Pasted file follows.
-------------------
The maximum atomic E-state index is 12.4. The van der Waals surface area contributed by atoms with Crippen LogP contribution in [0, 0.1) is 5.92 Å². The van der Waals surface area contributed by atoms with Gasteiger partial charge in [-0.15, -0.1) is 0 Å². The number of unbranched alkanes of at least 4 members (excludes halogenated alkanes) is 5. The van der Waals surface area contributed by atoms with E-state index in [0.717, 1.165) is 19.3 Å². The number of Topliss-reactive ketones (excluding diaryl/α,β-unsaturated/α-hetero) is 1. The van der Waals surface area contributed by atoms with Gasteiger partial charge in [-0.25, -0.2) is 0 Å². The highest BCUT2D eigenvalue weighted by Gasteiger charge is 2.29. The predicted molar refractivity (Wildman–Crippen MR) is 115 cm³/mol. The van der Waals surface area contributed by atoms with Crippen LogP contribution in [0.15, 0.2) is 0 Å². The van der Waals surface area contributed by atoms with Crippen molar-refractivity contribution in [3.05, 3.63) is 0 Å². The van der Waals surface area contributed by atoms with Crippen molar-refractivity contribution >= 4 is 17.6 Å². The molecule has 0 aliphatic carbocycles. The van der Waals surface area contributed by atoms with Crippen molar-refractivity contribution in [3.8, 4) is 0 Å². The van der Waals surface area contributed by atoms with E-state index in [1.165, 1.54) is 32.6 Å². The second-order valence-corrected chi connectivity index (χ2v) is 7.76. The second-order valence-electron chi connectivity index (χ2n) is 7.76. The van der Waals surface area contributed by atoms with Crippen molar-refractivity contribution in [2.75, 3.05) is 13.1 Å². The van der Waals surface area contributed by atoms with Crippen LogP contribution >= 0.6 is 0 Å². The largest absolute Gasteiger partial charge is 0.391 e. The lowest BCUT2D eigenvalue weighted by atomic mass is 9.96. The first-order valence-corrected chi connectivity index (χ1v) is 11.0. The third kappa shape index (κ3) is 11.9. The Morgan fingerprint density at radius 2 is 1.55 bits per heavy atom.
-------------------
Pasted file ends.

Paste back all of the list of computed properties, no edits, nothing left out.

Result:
The maximum atomic E-state index is 12.4. The van der Waals surface area contributed by atoms with Crippen LogP contribution in [0, 0.1) is 5.92 Å². The van der Waals surface area contributed by atoms with Gasteiger partial charge in [-0.15, -0.1) is 0 Å². The number of unbranched alkanes of at least 4 members (excludes halogenated alkanes) is 5. The van der Waals surface area contributed by atoms with E-state index in [0.717, 1.165) is 19.3 Å². The number of Topliss-reactive ketones (excluding diaryl/α,β-unsaturated/α-hetero) is 1. The van der Waals surface area contributed by atoms with Gasteiger partial charge in [-0.25, -0.2) is 0 Å². The highest BCUT2D eigenvalue weighted by Gasteiger charge is 2.29. The predicted molar refractivity (Wildman–Crippen MR) is 115 cm³/mol. The van der Waals surface area contributed by atoms with Crippen LogP contribution in [0.15, 0.2) is 0 Å². The van der Waals surface area contributed by atoms with Crippen molar-refractivity contribution in [3.05, 3.63) is 0 Å². The van der Waals surface area contributed by atoms with Crippen molar-refractivity contribution >= 4 is 17.6 Å². The molecule has 0 aliphatic carbocycles. The van der Waals surface area contributed by atoms with Crippen molar-refractivity contribution in [3.8, 4) is 0 Å². The van der Waals surface area contributed by atoms with E-state index in [1.165, 1.54) is 32.6 Å². The second-order valence-corrected chi connectivity index (χ2v) is 7.76. The second-order valence-electron chi connectivity index (χ2n) is 7.76. The van der Waals surface area contributed by atoms with Crippen molar-refractivity contribution in [2.75, 3.05) is 13.1 Å². The van der Waals surface area contributed by atoms with Crippen LogP contribution >= 0.6 is 0 Å². The largest absolute Gasteiger partial charge is 0.391 e. The lowest BCUT2D eigenvalue weighted by atomic mass is 9.96. The first-order valence-corrected chi connectivity index (χ1v) is 11.0. The third kappa shape index (κ3) is 11.9. The Morgan fingerprint density at radius 2 is 1.55 bits per heavy atom.